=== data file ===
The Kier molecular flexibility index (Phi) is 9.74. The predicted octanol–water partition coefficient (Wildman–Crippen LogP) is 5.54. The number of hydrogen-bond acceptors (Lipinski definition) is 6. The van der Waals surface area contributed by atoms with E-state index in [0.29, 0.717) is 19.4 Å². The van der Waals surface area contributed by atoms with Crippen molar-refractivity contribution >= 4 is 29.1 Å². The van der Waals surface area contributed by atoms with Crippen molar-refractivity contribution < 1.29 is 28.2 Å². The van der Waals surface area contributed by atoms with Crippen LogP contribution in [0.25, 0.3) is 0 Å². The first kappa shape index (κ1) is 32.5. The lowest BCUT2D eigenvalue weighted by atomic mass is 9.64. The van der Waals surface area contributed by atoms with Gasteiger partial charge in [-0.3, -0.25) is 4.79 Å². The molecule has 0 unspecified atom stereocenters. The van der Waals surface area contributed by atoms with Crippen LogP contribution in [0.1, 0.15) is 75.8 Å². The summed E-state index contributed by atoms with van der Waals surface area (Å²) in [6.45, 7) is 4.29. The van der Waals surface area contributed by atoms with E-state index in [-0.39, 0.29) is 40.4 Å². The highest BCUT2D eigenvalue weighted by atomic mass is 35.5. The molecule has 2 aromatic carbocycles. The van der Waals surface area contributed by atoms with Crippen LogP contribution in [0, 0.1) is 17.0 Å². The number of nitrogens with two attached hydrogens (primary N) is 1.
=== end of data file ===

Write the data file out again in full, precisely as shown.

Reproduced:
The Kier molecular flexibility index (Phi) is 9.74. The predicted octanol–water partition coefficient (Wildman–Crippen LogP) is 5.54. The number of hydrogen-bond acceptors (Lipinski definition) is 6. The van der Waals surface area contributed by atoms with E-state index in [0.29, 0.717) is 19.4 Å². The van der Waals surface area contributed by atoms with Crippen molar-refractivity contribution >= 4 is 29.1 Å². The van der Waals surface area contributed by atoms with Crippen molar-refractivity contribution < 1.29 is 28.2 Å². The van der Waals surface area contributed by atoms with Crippen LogP contribution in [0.25, 0.3) is 0 Å². The first kappa shape index (κ1) is 32.5. The lowest BCUT2D eigenvalue weighted by atomic mass is 9.64. The van der Waals surface area contributed by atoms with Gasteiger partial charge in [-0.3, -0.25) is 4.79 Å². The molecule has 0 unspecified atom stereocenters. The van der Waals surface area contributed by atoms with Crippen LogP contribution in [0.1, 0.15) is 75.8 Å². The summed E-state index contributed by atoms with van der Waals surface area (Å²) in [6.45, 7) is 4.29. The van der Waals surface area contributed by atoms with E-state index in [-0.39, 0.29) is 40.4 Å². The highest BCUT2D eigenvalue weighted by atomic mass is 35.5. The molecule has 2 aromatic carbocycles. The van der Waals surface area contributed by atoms with Crippen LogP contribution in [0, 0.1) is 17.0 Å². The number of nitrogens with two attached hydrogens (primary N) is 1.